You can look at the exposure in different ways. So there is the vulnerability it brings into your network, so you’re exposing, let’s say a device that will try and harvest the Wi-Fi credentials and expose the chances of then leaking out in a lateral attack to other devices on the network. So there’s the kind of standard security flaws like that. There’s the information that device might hold about you that it shares out. That can be everything from, again, credentials, and we all know people reuse credentials. So if you’ve got the same username and password and somebody can get a username and password for one device, then they might go and try your eBay account or your Amazon account. That’s a common one. And I’m very interested also in the impact on privacy of too many of these devices. Not just from a kind of an adult perspective but also children’s privacy.
What kind of concerns do you have?
Well, to give a tangible for instance, there is an Amazon Echo Dot for kids, kids’ edition that’s coming out. And there are various groups that have looked at this, like really looked at it hard and studied it. There is a group called the Campaign for Commercial Free Childhood in the US. And they actually got a bunch of privacy experts and legal counsel to try and study the terms and conditions around it. And what they concluded after a few months is, “Oh, we don’t know what’s happening with this data.” Just no idea whatsoever. There’s no distinction between it being a child’s data against versus being an adult’s data. But it’s marketed specifically for children, but it behaves in the same way as other Amazon. So Alexa for example. So it’s harvesting that data. What it’s going to be used for, you have no idea, because the terms and conditions are so opaque.
Yeah. One of my personal favorite nightmares was the smart teddy bear a couple of years ago that would talk back to to kids and somebody was able to hack the remote access to the teddy bear and made them say horrible things to these kids.
Would that be the Cloud Pets, do you recall?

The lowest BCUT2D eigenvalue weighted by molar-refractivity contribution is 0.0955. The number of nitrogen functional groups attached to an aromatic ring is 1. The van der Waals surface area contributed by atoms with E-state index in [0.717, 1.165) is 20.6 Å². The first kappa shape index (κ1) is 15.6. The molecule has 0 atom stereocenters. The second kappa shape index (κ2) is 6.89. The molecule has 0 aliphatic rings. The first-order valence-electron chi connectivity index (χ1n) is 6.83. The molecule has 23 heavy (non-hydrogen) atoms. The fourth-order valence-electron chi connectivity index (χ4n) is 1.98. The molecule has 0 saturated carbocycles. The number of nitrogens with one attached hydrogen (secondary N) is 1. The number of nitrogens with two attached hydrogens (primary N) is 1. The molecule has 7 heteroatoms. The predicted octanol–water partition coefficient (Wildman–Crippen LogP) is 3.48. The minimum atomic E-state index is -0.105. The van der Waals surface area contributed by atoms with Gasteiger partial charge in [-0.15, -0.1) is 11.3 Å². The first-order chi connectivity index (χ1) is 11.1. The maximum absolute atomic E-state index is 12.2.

I think so, yeah.
Yeah, Cloud Pets. That was the Australian thing. So Cloud Pets was exactly as you say. I think you touch the left paw for the kid to record a message and then you can send it up in the right paw to sort of download messages. And the parent would have an application. A kid could touch the bear and send a message to the parent and vice versa.
And that had just a ton of horrible things going on in it. The application itself had some vulnerabilities in it. I think its cloud backend got ex – Yes, its cloud backend did get hacked, actually. I can’t recall the numbers, but it was about three quarters of a million people’s credentials and also voice conversations were hacked. And then the actual toy itself was also vulnerable in a separate hack, which some guys played around with and found that you could expose the Bluetooth there, the LE connection. And you could take control and use a device to upload and download images from it. Sorry, recordings.
That’s not what you want.
No, that’s not, it’s crazy.
So let’s talk about these attacks a little bit. What else do we remember we’ve seen?
If you want to talk specifics, I mean, it’s literally a case of you name it, something that is there has had a good hack on it. I think my favorite, it’s not a recent one, is the thermostat on a fish tank which led to a casino in the US being hacked. That’s just an absolutely amazing story. We have everything from the Mattel Barbie, with its back end that was exposed. Again, you know, the idea being Barbie was asking their customers or they asked the children, “What is it that you really want to do with Barbie?” And it’s like, “Well, I’d like to have a conversation with her.” So, you know, they put a chatbot in it, a mic into the doll and also Wi-Fi to connect it to the network so kids could have a to and fro. And the chatbot’s learning the behaviors, it’s going off to a cloud backend, but then that backend gets hacked. And again, you’ve got the parents’ credentials.